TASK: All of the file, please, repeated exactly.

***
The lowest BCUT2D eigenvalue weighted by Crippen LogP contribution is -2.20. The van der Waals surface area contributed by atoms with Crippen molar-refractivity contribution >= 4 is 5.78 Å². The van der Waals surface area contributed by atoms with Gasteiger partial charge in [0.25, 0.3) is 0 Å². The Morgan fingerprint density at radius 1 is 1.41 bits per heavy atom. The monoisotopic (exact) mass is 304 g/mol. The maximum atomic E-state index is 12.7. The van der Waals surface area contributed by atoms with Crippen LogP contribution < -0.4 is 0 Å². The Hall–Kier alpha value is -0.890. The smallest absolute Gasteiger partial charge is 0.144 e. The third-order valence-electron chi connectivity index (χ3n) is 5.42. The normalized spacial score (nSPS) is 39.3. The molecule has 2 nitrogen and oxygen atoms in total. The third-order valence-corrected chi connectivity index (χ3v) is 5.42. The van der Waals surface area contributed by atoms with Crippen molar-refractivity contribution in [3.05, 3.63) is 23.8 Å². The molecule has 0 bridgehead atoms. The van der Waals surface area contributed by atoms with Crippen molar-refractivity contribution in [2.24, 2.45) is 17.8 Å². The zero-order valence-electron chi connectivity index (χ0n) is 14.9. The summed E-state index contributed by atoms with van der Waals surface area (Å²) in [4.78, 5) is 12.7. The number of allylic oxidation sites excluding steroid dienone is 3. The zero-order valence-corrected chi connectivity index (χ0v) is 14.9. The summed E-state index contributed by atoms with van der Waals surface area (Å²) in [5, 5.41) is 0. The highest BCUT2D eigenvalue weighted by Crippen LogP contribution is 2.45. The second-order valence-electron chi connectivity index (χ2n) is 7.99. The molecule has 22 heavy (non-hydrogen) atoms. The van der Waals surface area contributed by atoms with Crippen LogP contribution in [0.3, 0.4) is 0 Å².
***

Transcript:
The lowest BCUT2D eigenvalue weighted by Crippen LogP contribution is -2.20. The van der Waals surface area contributed by atoms with Crippen molar-refractivity contribution >= 4 is 5.78 Å². The van der Waals surface area contributed by atoms with Gasteiger partial charge in [0.25, 0.3) is 0 Å². The Morgan fingerprint density at radius 1 is 1.41 bits per heavy atom. The monoisotopic (exact) mass is 304 g/mol. The maximum atomic E-state index is 12.7. The van der Waals surface area contributed by atoms with Crippen LogP contribution < -0.4 is 0 Å². The Hall–Kier alpha value is -0.890. The smallest absolute Gasteiger partial charge is 0.144 e. The third-order valence-electron chi connectivity index (χ3n) is 5.42. The normalized spacial score (nSPS) is 39.3. The molecule has 2 nitrogen and oxygen atoms in total. The third-order valence-corrected chi connectivity index (χ3v) is 5.42. The van der Waals surface area contributed by atoms with Crippen molar-refractivity contribution in [3.05, 3.63) is 23.8 Å². The molecule has 0 bridgehead atoms. The van der Waals surface area contributed by atoms with Crippen molar-refractivity contribution in [2.24, 2.45) is 17.8 Å². The zero-order valence-electron chi connectivity index (χ0n) is 14.9. The summed E-state index contributed by atoms with van der Waals surface area (Å²) in [4.78, 5) is 12.7. The number of allylic oxidation sites excluding steroid dienone is 3. The zero-order valence-corrected chi connectivity index (χ0v) is 14.9. The summed E-state index contributed by atoms with van der Waals surface area (Å²) in [5, 5.41) is 0. The highest BCUT2D eigenvalue weighted by Crippen LogP contribution is 2.45. The second-order valence-electron chi connectivity index (χ2n) is 7.99. The molecule has 22 heavy (non-hydrogen) atoms. The van der Waals surface area contributed by atoms with Crippen LogP contribution in [0.3, 0.4) is 0 Å².